University of California
UC Master Gardener Program of Sonoma County
Spring to Summer Succession Gardening
As spring vegetables begin to decline and bolt, it’s time for the summer garden to face Sonoma County’s hot, dry summer. A carefully planned succession garden provides continuous harvest for months until it’s time for the next transition into fall and winter gardening.
How Succession Works
- A succession garden depends on creating a macro-plan for harvesting from season to season.
- Summer crops may be started from seed indoors and transplanted in May or June or sown directly in garden beds after the soil warms.
- Clearing away spring crops harvested early creates a cleared area ready for summer crops.
- Space may be reserved in the spring garden specifically for planting summer vegetables.
- Sowing and transplanting may also occur alongside waning spring vegetables as they are gradually harvested.
- Making a list each year to document the growing period and success of various fruits and vegetables throughout the year helps in allotting space.
- Useful lists include planting dates, number of days to harvest, and dates of first and last pickings.
- The Sonoma County Master Gardener’s “Vegetable Planting Summary” (see link below) identifies numerous vegetables that can be sown or transplanted in May or June.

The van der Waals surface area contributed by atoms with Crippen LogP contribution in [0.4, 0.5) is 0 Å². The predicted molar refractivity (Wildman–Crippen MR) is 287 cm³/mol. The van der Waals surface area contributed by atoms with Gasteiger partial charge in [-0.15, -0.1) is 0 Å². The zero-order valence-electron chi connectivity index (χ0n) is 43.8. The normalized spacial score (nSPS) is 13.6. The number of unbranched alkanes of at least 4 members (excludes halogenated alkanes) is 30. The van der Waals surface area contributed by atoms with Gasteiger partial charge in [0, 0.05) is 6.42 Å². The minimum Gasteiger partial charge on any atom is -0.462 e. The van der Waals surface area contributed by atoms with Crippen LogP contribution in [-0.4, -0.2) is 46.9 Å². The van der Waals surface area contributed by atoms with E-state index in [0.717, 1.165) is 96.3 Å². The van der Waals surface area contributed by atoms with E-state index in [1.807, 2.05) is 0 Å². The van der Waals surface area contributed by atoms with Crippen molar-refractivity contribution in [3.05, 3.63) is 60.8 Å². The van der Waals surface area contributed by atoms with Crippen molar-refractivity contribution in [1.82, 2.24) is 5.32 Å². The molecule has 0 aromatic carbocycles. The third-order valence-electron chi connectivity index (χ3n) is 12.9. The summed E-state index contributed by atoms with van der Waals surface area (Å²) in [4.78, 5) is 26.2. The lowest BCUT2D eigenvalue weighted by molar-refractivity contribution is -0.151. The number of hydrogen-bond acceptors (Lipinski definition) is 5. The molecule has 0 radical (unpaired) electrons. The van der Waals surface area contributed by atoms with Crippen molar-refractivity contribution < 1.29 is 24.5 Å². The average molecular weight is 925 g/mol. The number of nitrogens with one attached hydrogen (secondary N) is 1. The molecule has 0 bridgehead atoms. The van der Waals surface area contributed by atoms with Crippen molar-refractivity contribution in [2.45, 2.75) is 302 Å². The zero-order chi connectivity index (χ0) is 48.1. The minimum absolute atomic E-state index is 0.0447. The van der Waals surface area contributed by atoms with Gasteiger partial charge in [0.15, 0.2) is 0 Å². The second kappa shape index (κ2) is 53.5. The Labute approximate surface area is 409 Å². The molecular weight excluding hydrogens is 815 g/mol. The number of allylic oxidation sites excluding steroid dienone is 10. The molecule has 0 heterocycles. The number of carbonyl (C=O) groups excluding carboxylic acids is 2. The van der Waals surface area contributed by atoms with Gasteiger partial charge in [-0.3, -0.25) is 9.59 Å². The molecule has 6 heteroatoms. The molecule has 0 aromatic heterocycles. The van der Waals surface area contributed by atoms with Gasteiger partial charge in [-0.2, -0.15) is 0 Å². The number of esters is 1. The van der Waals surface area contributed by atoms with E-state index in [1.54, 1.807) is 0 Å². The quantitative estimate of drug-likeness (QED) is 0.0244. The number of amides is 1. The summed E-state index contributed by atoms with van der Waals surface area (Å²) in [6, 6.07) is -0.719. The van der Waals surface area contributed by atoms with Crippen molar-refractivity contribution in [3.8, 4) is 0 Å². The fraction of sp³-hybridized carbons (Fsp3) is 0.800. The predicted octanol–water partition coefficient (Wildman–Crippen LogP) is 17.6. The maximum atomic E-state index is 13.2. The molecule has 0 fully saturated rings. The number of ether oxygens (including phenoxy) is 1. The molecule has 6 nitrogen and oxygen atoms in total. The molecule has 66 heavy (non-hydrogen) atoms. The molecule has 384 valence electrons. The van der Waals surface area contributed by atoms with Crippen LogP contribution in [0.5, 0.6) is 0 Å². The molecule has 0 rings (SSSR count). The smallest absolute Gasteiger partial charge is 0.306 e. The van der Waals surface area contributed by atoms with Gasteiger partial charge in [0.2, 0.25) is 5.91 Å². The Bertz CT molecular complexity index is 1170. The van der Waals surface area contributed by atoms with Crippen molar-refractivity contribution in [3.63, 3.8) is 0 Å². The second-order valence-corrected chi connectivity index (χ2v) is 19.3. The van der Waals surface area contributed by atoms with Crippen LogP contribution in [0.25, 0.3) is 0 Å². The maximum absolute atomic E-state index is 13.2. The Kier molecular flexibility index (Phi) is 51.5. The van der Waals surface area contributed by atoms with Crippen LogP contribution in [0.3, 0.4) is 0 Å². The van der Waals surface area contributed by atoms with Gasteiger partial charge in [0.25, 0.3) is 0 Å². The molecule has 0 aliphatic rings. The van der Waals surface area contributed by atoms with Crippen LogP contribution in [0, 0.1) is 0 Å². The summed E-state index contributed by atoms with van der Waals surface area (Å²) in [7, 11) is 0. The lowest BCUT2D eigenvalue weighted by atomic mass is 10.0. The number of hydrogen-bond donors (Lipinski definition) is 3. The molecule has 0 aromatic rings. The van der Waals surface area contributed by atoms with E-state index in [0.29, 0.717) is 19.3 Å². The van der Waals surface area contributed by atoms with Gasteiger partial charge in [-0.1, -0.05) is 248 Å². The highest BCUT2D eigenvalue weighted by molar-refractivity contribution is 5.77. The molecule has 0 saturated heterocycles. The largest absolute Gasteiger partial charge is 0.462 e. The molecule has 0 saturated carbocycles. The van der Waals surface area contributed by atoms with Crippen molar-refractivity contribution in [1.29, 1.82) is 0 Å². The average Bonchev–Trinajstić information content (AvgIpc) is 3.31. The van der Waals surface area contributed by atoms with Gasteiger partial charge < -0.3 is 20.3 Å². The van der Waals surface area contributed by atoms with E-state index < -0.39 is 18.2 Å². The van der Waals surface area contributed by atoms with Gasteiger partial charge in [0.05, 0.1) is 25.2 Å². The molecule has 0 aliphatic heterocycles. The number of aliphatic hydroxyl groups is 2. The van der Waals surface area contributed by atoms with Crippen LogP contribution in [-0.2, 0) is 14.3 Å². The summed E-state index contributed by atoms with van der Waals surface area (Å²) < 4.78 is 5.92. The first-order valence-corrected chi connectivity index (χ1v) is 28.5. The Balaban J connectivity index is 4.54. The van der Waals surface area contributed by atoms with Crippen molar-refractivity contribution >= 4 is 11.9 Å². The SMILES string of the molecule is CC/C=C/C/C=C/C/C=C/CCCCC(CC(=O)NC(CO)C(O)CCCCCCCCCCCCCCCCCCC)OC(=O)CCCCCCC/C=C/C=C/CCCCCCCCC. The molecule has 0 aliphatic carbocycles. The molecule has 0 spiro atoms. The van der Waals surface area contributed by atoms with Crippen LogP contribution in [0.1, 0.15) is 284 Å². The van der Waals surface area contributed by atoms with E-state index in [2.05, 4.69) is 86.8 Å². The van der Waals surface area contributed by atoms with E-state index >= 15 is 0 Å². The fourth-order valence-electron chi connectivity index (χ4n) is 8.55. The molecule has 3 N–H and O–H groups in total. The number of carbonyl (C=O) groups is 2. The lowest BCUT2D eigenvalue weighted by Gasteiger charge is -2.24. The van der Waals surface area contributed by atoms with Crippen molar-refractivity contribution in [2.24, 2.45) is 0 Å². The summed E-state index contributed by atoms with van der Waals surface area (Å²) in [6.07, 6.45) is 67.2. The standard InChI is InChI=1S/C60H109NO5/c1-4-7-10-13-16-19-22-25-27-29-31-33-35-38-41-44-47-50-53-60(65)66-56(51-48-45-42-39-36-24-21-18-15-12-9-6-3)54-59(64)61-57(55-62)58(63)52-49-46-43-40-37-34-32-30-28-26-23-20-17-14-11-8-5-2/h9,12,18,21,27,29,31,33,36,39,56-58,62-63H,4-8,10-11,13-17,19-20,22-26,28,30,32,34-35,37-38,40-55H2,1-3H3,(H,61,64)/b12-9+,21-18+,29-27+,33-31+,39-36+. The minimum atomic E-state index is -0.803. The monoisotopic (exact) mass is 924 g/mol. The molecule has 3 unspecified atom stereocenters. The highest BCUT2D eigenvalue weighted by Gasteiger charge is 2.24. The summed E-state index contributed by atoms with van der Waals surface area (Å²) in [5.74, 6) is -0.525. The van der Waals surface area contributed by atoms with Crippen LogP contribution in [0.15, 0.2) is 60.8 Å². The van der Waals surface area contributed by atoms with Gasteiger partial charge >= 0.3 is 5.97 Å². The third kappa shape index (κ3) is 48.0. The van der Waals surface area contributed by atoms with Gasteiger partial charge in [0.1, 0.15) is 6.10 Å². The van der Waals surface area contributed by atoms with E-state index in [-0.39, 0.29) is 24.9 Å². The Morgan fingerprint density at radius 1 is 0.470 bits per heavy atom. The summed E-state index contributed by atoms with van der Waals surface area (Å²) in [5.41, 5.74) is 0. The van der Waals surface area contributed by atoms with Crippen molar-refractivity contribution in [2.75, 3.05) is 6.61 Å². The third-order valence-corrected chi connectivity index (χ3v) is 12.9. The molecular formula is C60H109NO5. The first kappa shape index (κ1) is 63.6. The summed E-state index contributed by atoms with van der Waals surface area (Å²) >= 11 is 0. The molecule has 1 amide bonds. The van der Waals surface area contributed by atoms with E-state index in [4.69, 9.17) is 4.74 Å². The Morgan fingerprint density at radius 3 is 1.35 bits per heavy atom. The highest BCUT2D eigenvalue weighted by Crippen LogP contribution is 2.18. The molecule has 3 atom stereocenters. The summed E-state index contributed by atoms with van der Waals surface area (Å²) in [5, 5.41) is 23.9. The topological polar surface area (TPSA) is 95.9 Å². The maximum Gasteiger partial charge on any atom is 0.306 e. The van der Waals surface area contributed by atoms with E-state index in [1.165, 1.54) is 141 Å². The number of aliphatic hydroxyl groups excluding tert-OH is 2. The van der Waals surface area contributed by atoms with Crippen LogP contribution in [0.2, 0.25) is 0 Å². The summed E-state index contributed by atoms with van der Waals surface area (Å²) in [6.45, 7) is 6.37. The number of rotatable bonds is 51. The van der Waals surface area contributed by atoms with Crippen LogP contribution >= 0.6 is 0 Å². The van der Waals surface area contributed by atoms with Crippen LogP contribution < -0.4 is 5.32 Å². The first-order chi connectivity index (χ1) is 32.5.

- Succession planting plays a role in transitioning from spring to summer gardening by planting some crops, such as green beans or corn, at 1-2 week intervals for a continuous harvest.
- Companion planting involves planting two crops in the same area at the same time, such as radishes and slower germinating carrots.
- Intercropping means planting early-maturing crops between rows of late-maturing crops to increase production in a small area, such as radishes or green onions between rows of beans. The faster-maturing plants will be harvested before the others become large and competitive.
- Use the height of one plant to protect another that prefers less sun or situate tall, leafy plants on the north side of the garden so they do not overshadow sun-lovers.
- Some tender summer seedlings need sun protection for the first few weeks of their garden life. Consider planting them next to waning spring vegetables that will temporarily shelter them from hot, mid-day sun.
- Where leafy green, spring vegetables have grown in little sun, a successive summer vegetable planting may not be successful but a cover crop such as buckwheat or clover could be planted.
- Soil of a spring garden bed may benefit from the addition of well-composted organic material before summer crops are planted.
- Sonoma County Master Gardener Vegetable Planting Summary.